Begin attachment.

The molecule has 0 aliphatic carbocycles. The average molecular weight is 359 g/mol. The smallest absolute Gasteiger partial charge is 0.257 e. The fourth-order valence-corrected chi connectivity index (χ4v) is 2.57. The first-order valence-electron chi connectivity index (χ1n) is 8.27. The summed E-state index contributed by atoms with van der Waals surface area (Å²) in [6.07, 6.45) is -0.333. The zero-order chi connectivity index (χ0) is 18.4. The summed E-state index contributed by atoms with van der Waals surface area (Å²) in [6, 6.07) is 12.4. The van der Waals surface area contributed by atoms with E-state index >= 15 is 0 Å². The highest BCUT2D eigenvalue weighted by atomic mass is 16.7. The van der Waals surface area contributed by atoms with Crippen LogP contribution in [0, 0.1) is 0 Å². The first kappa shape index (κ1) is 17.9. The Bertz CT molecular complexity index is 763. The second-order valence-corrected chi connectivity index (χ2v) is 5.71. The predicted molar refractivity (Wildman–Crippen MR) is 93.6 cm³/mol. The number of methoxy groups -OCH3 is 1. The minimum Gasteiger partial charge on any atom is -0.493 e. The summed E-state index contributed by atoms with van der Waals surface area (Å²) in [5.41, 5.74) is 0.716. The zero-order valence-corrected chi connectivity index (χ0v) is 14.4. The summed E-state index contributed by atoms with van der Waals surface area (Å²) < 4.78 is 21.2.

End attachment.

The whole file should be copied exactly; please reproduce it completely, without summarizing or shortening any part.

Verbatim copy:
The molecule has 0 aliphatic carbocycles. The average molecular weight is 359 g/mol. The smallest absolute Gasteiger partial charge is 0.257 e. The fourth-order valence-corrected chi connectivity index (χ4v) is 2.57. The first-order valence-electron chi connectivity index (χ1n) is 8.27. The summed E-state index contributed by atoms with van der Waals surface area (Å²) in [6.07, 6.45) is -0.333. The zero-order chi connectivity index (χ0) is 18.4. The summed E-state index contributed by atoms with van der Waals surface area (Å²) in [6, 6.07) is 12.4. The van der Waals surface area contributed by atoms with E-state index >= 15 is 0 Å². The highest BCUT2D eigenvalue weighted by atomic mass is 16.7. The van der Waals surface area contributed by atoms with Crippen LogP contribution in [0, 0.1) is 0 Å². The first kappa shape index (κ1) is 17.9. The Bertz CT molecular complexity index is 763. The second-order valence-corrected chi connectivity index (χ2v) is 5.71. The predicted molar refractivity (Wildman–Crippen MR) is 93.6 cm³/mol. The number of methoxy groups -OCH3 is 1. The minimum Gasteiger partial charge on any atom is -0.493 e. The summed E-state index contributed by atoms with van der Waals surface area (Å²) in [5.41, 5.74) is 0.716. The zero-order valence-corrected chi connectivity index (χ0v) is 14.4. The summed E-state index contributed by atoms with van der Waals surface area (Å²) < 4.78 is 21.2.